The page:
But this generation had reason to be cynical, experts say. Many were latchkey kids and the children of divorce. They grew up hearing about Watergate, the dangers of unsafe sex, and corporate downsizing. And rapid technological changes and global competition means many of the high-paying jobs that enabled their parents to advance economically have either disappeared or moved offshore.

"The Xers are the first generation that will not live as well as their parents do," Fishman says. "They would be almost idiots if they weren't cynical."

For Julie Clark Michel of Dallas, turning 40 means settling down. The corporate events planner, who will celebrate her fourth decade this October, got married last year. Since then, she's become a home owner for the first time and is planning to start a family.

"Big decisions in my life - I am super cautious," she says, noting that her mother was only 20 when she began having children.

Michel and many older Xers are entering their prime moneymaking years with an eye toward saving.

Most aren't counting on Social Security benefits to be around for them in their retirement. Soaring housing prices means many who are first-time home-buyers are having a hard time avoiding burdensome mortgage payments. And mention the words "job security," and you'll likely elicit a roll of the eyes, followed by a "yeah, right."

"Generation X is not in an economic sweet spot," says Chung, who is also a Xer. "Older Generation Xers are entering their peak income years, but incomes are not growing at the same rate as prior decades."

As she heads into her 40s, Michel no longer plunks down $150 for a new pair of shoes that catches her fancy. These days, she's learning how to have fun bargain hunting. To buy their Dallas home, her husband, Donnie, sold his Harley Davidson motorcycle and his BMW sedan. He now drives a company car.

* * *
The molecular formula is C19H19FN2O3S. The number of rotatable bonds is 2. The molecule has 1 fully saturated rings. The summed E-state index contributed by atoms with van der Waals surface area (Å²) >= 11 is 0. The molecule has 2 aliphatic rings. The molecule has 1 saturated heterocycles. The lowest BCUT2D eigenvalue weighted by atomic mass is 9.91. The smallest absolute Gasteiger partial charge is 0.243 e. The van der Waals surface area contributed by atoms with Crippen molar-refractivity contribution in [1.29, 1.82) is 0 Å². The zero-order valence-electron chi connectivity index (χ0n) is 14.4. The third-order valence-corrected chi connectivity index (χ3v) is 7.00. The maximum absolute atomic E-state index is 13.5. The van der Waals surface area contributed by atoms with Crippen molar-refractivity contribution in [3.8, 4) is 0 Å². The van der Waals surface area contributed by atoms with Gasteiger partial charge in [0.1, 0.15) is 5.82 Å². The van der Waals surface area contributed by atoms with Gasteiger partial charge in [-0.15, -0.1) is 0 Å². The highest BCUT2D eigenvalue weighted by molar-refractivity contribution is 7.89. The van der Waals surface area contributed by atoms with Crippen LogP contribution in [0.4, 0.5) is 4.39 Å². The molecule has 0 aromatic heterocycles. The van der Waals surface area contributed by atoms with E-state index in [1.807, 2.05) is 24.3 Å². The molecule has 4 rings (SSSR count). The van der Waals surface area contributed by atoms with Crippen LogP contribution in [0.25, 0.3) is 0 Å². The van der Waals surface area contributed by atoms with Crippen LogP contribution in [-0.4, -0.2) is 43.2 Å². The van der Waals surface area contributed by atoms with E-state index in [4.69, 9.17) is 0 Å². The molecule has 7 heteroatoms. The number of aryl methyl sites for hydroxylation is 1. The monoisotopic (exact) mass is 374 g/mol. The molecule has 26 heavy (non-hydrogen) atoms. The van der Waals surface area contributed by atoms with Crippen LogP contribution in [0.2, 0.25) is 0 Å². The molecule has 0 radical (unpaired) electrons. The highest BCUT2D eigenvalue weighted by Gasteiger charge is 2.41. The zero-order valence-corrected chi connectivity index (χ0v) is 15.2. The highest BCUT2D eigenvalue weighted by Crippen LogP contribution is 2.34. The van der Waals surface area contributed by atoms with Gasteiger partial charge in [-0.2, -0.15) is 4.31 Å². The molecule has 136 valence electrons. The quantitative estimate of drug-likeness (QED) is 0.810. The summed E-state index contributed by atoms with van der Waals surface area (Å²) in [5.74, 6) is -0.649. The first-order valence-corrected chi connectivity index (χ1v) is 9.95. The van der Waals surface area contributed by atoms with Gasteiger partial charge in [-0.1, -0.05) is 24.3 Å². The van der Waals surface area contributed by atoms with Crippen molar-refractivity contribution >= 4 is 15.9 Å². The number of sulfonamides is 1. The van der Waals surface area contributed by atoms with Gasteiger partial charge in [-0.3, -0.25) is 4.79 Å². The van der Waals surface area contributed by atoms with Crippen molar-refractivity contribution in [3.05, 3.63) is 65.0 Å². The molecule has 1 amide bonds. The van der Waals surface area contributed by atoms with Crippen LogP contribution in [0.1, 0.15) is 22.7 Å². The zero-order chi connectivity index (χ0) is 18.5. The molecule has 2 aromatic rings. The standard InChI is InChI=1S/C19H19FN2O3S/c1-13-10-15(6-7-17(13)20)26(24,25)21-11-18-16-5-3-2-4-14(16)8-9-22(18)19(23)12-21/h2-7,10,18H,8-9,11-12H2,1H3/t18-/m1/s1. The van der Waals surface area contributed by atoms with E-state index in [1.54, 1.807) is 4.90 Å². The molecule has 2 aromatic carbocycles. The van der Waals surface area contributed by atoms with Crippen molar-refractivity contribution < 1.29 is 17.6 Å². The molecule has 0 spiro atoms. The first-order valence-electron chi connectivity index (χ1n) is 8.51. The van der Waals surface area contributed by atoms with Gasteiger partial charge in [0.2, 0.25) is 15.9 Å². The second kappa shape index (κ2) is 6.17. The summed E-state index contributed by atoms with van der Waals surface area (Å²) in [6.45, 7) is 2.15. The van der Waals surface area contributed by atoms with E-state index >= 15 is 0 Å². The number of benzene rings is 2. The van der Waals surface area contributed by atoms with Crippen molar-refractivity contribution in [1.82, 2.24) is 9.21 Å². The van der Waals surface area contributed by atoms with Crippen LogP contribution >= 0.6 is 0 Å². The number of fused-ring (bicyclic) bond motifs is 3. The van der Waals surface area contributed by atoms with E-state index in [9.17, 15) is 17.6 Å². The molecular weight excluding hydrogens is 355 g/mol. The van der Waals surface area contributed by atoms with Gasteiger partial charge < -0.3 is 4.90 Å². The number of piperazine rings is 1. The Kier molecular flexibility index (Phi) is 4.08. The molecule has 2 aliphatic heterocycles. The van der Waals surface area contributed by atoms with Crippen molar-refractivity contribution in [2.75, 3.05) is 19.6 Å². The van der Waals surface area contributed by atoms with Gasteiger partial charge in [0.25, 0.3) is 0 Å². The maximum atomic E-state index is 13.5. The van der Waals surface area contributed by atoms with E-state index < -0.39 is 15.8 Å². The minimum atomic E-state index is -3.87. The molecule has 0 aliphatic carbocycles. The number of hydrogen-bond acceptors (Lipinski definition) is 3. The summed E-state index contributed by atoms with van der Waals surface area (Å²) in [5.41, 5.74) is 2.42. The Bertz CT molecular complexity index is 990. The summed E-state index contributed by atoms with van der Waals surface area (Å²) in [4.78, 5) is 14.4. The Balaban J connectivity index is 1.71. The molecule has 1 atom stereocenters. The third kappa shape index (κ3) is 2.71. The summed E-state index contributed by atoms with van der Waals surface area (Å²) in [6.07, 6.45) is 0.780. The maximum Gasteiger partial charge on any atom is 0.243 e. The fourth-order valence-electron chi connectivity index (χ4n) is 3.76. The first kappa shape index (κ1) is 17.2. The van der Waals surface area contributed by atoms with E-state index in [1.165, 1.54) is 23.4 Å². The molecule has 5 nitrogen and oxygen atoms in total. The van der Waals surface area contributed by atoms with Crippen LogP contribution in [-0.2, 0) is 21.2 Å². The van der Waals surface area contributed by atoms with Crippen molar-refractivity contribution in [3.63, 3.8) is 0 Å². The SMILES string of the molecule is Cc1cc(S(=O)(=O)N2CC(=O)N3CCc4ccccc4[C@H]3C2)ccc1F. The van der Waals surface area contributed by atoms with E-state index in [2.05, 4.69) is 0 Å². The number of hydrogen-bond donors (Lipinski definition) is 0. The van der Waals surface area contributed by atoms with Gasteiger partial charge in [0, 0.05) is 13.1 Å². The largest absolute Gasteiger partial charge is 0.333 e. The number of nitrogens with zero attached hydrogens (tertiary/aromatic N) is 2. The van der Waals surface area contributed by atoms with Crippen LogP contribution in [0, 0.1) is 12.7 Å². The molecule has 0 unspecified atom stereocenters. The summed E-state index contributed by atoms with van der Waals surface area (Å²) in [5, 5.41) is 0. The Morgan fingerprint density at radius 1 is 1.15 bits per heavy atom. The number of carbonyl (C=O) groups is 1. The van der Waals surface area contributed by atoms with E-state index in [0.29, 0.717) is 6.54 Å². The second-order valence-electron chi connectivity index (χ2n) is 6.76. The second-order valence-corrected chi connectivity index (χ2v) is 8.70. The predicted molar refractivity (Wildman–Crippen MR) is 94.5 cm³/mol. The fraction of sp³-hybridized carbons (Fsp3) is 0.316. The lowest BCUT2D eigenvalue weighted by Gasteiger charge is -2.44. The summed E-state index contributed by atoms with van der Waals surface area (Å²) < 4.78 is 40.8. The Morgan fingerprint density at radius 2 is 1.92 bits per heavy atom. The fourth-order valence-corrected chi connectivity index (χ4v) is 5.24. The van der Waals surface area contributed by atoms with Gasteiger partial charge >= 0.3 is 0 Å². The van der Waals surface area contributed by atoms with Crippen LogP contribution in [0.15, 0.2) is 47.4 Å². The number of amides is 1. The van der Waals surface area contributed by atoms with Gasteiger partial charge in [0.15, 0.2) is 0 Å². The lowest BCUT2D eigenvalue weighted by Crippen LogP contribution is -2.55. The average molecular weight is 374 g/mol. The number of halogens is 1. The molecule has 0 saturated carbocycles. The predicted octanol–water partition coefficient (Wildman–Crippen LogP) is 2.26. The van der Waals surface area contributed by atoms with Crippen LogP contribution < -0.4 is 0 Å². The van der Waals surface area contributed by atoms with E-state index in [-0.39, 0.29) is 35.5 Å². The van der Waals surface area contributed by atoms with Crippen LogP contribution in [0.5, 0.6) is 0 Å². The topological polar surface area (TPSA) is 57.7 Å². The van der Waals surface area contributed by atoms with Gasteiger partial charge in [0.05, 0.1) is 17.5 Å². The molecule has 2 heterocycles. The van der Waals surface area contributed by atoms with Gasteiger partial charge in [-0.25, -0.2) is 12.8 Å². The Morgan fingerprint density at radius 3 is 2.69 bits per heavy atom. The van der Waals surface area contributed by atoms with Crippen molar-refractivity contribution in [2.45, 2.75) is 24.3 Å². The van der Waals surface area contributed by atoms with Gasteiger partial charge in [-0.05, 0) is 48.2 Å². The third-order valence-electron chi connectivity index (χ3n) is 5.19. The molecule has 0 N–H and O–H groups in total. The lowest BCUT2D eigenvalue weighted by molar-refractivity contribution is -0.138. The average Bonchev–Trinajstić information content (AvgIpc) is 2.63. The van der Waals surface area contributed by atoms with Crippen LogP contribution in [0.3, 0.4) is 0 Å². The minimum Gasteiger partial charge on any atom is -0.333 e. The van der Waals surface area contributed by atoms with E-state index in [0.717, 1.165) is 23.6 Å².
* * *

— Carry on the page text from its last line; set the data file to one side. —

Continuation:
"It doesn't really matter as much anymore," Michel says about buying things like a new skirt.

Many of the oldest Xers, such as Rusty Holmes, are finding contentment either in unconventional job arrangements or by becoming their own boss.

For the last four years, Holmes, who will turn 40 in February, has worked as a contract employee for Benefit Corp., selling medical, dental and other types of insurance to small and medium-sized businesses. He works on commission, doesn't report to a boss and sets his own work hours.

His job situation wasn't always so stable. He served one-year stints at three different insurance companies before finding what he calls the "right spot" for his career.

As he nears 40, Holmes' lifestyle of partying and hanging out at bars has given way to a renewed focus on his Christian faith. And for the first time, he's ready to make commitments in his personal life. He's planning to marry his girlfriend, buy a home and start a family.

"Business-wise and relationship-wise, with my faith everything is coming together," he says.

David Farris of Dallas, who will turn 40 in August, also sought more job flexibility. In February, he left his job at LSG Sky Chefs to launch his own catering-consulting firm for the hospitality industry.

Though he's working harder than before, he can now go to the gym in the middle of the morning if he wants.

"I wanted to do more than I was able to do at a traditional job, and I wanted a better quality of life," said Farris, who for his birthday plans to spend a week at the Culinary Institute of America. He also recently bought a new Volkswagen Jetta sedan.